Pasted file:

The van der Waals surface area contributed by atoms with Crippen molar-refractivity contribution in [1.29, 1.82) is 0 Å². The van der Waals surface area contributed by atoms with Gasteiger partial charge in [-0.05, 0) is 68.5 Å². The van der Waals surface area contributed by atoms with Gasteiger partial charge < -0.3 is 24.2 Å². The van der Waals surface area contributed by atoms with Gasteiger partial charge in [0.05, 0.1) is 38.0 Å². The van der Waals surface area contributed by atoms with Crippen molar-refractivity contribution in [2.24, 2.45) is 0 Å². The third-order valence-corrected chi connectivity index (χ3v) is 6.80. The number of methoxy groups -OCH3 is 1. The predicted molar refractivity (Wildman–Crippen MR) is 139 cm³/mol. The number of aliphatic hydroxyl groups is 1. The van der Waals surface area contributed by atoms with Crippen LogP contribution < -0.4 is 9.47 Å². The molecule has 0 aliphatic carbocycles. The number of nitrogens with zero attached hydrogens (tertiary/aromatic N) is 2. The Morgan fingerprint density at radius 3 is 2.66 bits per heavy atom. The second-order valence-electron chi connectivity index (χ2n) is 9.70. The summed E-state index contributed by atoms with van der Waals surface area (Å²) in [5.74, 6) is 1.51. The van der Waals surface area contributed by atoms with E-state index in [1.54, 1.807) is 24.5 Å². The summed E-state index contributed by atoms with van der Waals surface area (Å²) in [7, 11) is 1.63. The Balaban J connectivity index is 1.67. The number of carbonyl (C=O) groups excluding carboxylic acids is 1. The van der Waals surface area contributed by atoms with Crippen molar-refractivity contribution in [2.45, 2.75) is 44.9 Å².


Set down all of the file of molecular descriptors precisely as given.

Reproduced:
The van der Waals surface area contributed by atoms with Crippen molar-refractivity contribution in [1.29, 1.82) is 0 Å². The van der Waals surface area contributed by atoms with Gasteiger partial charge in [-0.05, 0) is 68.5 Å². The van der Waals surface area contributed by atoms with Gasteiger partial charge < -0.3 is 24.2 Å². The van der Waals surface area contributed by atoms with Gasteiger partial charge in [0.05, 0.1) is 38.0 Å². The van der Waals surface area contributed by atoms with Crippen molar-refractivity contribution in [2.24, 2.45) is 0 Å². The third-order valence-corrected chi connectivity index (χ3v) is 6.80. The number of methoxy groups -OCH3 is 1. The predicted molar refractivity (Wildman–Crippen MR) is 139 cm³/mol. The number of aliphatic hydroxyl groups is 1. The van der Waals surface area contributed by atoms with Crippen LogP contribution < -0.4 is 9.47 Å². The molecule has 0 aliphatic carbocycles. The number of nitrogens with zero attached hydrogens (tertiary/aromatic N) is 2. The Morgan fingerprint density at radius 3 is 2.66 bits per heavy atom. The second-order valence-electron chi connectivity index (χ2n) is 9.70. The summed E-state index contributed by atoms with van der Waals surface area (Å²) in [5.74, 6) is 1.51. The van der Waals surface area contributed by atoms with E-state index in [1.54, 1.807) is 24.5 Å². The summed E-state index contributed by atoms with van der Waals surface area (Å²) in [7, 11) is 1.63. The Balaban J connectivity index is 1.67. The number of carbonyl (C=O) groups excluding carboxylic acids is 1. The van der Waals surface area contributed by atoms with Crippen molar-refractivity contribution in [2.45, 2.75) is 44.9 Å².